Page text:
Bull Ring henge, oval barrow and bowl barrow


Heritage Category:
Scheduled Monument
List Entry Number:
Date first listed:
Date of most recent amendment:


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The building or site itself may lie within the boundary of more than one authority.

High Peak (District Authority)
National Grid Reference:
SK 07846 78237

Reasons for Designation

Henges are ritual or ceremonial centres which date to the Late Neolithic period (2800-2000 BC). They were constructed as roughly circular or oval- shaped enclosures comprising a flat area over 20m in diameter enclosed by a ditch and external bank. One, two or four entrances provided access to the interior of the monument, which may have contained a variety of features including timber or stone circles, post or stone alignments, pits, burials or central mounds. Finds from the ditches and interiors of henges provide important evidence for the chronological development of the sites, the types of activity that occurred within them and the nature of the environment in which they were constructed. Henges occur throughout England with the exception of south-eastern counties and the Welsh Marches. They are generally situated on low ground, often close to springs and water-courses. Henges are rare nationally with about 80 known examples. As one of the few types of identified Neolithic structures and in view of their comparative rarity, all henges are considered to be of national importance.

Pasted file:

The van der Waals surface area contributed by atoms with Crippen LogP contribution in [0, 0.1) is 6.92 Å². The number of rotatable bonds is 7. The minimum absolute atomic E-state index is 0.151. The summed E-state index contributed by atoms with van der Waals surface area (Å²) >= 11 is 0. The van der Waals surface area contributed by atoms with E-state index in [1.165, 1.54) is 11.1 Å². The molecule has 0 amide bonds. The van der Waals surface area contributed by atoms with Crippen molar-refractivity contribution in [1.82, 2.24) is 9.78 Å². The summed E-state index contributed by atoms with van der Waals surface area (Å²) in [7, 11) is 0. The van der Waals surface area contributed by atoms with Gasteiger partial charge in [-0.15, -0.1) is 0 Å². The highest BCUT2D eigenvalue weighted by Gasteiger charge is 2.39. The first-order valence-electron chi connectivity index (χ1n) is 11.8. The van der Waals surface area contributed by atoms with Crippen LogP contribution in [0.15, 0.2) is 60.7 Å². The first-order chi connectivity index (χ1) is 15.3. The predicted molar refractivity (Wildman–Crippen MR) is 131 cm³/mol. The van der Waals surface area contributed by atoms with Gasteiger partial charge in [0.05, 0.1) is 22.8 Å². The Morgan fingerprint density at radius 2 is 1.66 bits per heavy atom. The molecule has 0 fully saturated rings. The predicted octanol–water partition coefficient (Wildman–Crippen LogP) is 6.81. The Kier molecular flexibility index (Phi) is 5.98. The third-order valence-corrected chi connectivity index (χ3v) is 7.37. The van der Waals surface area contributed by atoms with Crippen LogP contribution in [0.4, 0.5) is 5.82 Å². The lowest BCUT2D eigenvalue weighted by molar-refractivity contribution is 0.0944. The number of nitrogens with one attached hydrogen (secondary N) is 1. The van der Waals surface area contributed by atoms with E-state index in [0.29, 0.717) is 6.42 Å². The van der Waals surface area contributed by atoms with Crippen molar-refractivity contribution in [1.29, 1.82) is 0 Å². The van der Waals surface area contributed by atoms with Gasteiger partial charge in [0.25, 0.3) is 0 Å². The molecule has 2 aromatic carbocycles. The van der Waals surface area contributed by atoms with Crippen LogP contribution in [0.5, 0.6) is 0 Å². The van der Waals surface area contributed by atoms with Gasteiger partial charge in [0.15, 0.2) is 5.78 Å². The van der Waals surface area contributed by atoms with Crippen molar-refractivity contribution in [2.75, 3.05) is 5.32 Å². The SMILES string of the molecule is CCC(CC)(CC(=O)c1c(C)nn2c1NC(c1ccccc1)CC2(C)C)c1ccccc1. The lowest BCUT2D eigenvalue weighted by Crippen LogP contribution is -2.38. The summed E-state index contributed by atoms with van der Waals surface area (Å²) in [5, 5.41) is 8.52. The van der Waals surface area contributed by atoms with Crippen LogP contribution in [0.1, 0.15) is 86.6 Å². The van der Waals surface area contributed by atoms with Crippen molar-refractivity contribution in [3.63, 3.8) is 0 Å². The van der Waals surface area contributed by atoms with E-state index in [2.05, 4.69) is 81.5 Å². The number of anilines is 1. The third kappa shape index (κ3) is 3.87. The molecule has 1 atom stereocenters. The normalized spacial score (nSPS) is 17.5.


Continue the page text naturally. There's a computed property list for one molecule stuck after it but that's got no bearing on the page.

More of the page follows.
Bull Ring henge is a well-preserved example of a Class II henge which, although disturbed by recent development and past agricultural and industrial practices, nevertheless retains further substantial archaeological remains. Also important, not only as monuments in their own right but as elements in a wider prehistoric ritual landscape, are the adjacent superimposed oval barrow and bowl barrow, both of which survive well. Oval barrows are funerary and ceremonial monuments of the Early to Middle Neolithic periods, with most dated examples belonging to the later part of the range. They were constructed as earthen or rubble mounds usually delimited by flanking or encircling quarry ditches. Along with long barrows, they represent the burial places of Britain's early farming communities and, as such, are amongst the oldest field monuments surviving in the landscape. Where investigated, oval barrows have produced two distinct types of burial rite: communal burials of groups of both adults and children laid directly on the ground before the barrow was built, and burials of one or two adults interred in a grave pit centrally placed beneath the barrow mound. Certain sites provide evidence for several phases of funerary monument preceding the barrow and, consequently, it is probable that they acted as important ritual sites for local communities over a considerable period of time. Similarly, as the ditch-fill around oval barrows is often found to contain deliberately placed deposits of pottery, flintwork and bone, periodic ceremonial activity may have taken place at the barrow after its construction. Oval barrows are very rare nationally with less than 50 recorded examples in England. As one of the few types of Neolithic structure to survive as earthworks and due to their rarity, considerable age and longevity as a monument type, all oval barrows are considered to be nationally important. Much less rare nationally, but also important as prehistoric funerary monuments, are bowl barrows. These date from the Late Neolithic to the Late Bronze Age (c.2400-1500BC) and were constructed as hemispherical mounds of rubble or earth covering single or multiple burials. Sometimes ditched, they occur either in isolation or grouped as cemeteries and often acted as foci for burials in later periods. Often superficially similar, though differing widely in size, they exhibit regional variations in form and a diversity of burial practices. There are over 10,000 surviving bowl barrows recorded nationally, with many more having already been destroyed. Their considerable variation of form and longevity as a monument type provide important evidence on burial practises and social organisation among early prehistoric communities. They are particularly representative of their period and a substantial proportion of survivng examples are considered worthy of protection.